Structural geology

The week was spent developing, improving, and uploading GEODESC templates for structural observations, preparing the structural geology methods section, and completing detailed macroscopic observations for Cores U1601A-2R through U1601A-12R (2.4 to 60.6 mbsf). Section 2R-1 recovered diabase, hosting 1 mm veins with increasing density of fractures downhole. Section 3R-1 had minimal recovery, and no observations were made. In Section 4R-1, a short (15 cm) interval of serpentinized harzburgite was recovered, hosting sheared, subvertical composite serpentine veins. Section 5R-1, with serpentinized harzburgite and dunite, hosts chromite segregations subparallel to the weak protogranular fabric (dip 27°). Two sets of serpentine and magnetite veins are noted, with subvertical and moderate dips. Section 6R-1 includes a short interval of altered, coarse-grained gabbroic rocks, with a localized crystal-plastic fabric (Interval 6R-1, 22–61 cm; 26.8–27.2 mbsf). Cores U1601A-7R through U1601A-12R recovered variably serpentinized harzburgite hosting protogranular to moderately developed, subhorizontal mantle fabrics, and serpentine mesh textures. The entire lower section (27.2–60.6 mbsf) hosts up to 3 generations of thin (typically less than 3–5 mm thick) veins with moderate, subvertical, and subhorizontal dips. Some veins exposed at piece-ends display slickenfibers with a normal sense of fault displacement.


The Geochemistry team set up and revised the analytical methods for fluid and rock analyses. One bottom seawater sample recovered using a Niskin bottle was analysed for chlorinity, alkalinity, and pH. One basalt and one dunite sample from Hole U1601A were selected and processed for shipboard analyses.


Microbiology samples were collected from Hole U1601A bottom water using a Niskin bottle, and from Cores U1601A-2R, 5R, 6R, 8R, 9R, 10R, and 12R. Potentially contaminated exteriors of microbiology whole-round core samples were chiselled away on a clean bench, and the interior zones of the samples were crushed to mm-scale (roughly matching the crystal grain size of the rock). Outside pieces of the core samples were returned to the Core Description Laboratory to be characterized. Bottom water and crushed core samples were subsampled for future microbiological and geochemical analyses including DNA sequencing, enumeration of microbial cells, microscope imaging, metabolic activity assays, enrichment culturing, and organic characterization.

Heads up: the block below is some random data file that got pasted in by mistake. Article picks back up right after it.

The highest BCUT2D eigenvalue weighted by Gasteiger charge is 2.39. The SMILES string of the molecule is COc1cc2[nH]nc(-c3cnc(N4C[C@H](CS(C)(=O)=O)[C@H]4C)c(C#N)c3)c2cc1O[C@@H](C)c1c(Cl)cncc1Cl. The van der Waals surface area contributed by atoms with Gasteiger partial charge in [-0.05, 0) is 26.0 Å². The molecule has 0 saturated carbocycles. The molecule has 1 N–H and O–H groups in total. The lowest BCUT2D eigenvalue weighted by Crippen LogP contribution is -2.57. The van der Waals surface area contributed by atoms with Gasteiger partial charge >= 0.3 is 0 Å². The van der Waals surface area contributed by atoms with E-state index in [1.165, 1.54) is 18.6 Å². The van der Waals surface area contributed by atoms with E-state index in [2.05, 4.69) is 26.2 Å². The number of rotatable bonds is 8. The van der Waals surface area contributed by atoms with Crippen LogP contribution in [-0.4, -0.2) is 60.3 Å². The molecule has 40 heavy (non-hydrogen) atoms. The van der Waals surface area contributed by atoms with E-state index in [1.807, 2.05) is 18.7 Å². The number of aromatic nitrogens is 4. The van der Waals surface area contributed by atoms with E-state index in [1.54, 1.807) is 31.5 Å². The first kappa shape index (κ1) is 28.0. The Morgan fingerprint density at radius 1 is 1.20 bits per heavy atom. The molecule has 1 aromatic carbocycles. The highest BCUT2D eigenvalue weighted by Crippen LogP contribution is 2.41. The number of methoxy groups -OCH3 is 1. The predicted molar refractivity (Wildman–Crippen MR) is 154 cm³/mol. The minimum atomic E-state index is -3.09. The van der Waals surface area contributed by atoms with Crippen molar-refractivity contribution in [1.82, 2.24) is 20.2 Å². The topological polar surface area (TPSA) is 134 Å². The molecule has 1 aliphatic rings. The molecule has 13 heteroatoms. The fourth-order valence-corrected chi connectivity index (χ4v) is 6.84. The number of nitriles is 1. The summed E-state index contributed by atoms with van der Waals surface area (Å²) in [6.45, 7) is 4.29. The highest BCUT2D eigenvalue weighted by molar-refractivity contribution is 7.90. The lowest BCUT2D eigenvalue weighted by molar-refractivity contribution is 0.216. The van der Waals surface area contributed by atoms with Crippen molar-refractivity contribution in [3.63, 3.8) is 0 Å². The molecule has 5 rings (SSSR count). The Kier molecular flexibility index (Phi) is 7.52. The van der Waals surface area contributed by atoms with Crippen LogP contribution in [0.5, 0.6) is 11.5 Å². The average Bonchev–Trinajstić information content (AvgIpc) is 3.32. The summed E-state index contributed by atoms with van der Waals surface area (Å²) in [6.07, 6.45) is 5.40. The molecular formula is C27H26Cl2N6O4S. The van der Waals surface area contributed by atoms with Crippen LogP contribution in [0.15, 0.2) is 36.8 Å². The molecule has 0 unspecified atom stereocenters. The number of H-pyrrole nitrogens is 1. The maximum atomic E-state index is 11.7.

The Petrophysics team trained on several instruments and developed methods for the whole-round section, section half, and discrete sample workflow. All cores from Hole U1601A were analyzed using the Whole-Round Multisensor Logger (WRMSL; magnetic susceptibility (MS) and gamma ray bulk density), the Natural Gamma Radiation Logger (NGRL), and the Section Half Multisensor Logger (SHMSL; point MS and color reflectance). Six cube samples were cut for discrete measurements and are being processed. Downhole measurement preparations included the assembly of the Novel Multi-Temperature Fluid Sampler (MTFS) for deployment in Hole U1309D later in the expedition. Whole-round measurement results indicate low natural gamma ray activity. Point MS and whole-round MS show values below 6000 IU with higher values at shallow and deeper intervals and intermediate and variable values at intermediate depths. Gamma ray attenuation (GRA) density has a generally decreasing trend with depth.


Paleomagnetism sampling strategies were discussed among the Curatorial Specialist, senior technician, and scientists. Training and calibration for multiple instruments was carried out, including the JR-6A spinner magnetometer, DTech alternating field (AF) demagnetizer, superconducting rock magnetometer (SRM), MFK2 KappaBridge susceptibility meter, MS2B dual frequency susceptibility meter, and pulse magnetizer. Seven out of 12 archive section halves from Hole U1601A were analyzed using the SRM. The other five section halves contained units that were not suitable for SRM analysis because they were <8 cm long. Of the sampled lithologies, the ultramafic rocks (i.e., dunite, harzburgite) were found to have magnetic intensities of ~1.5 A/m. This is two or three orders of magnitude stronger than the magnetic intensity of the sampled diabase. Overall, the magnetic intensity trends correspond relatively well with the MS trends measured with the MS2B. In the samples measured so far, inclinations trend toward the expected polarity direction (Matuyama reversed chron) with increasing AF fields and then begin to drift towards the direction of the current polarity direction (Brunhes normal chron). This suggests that the cores contain multiple remanent components.


The shipboard Outreach Officer team posted on Instagram, Facebook, and Twitter, provided ship-to-shore broadcasts, hosted a Live Twitter Chat, wrote posts for the expedition log, sent postcards around the world, and published an education resource web page for teachers to supplement their Zoom connection with the ship.

Social Media

  • The Outreach team’s social media posts received 70,389 impressions (+277%), 4.2% engagements, and 251 profile visits.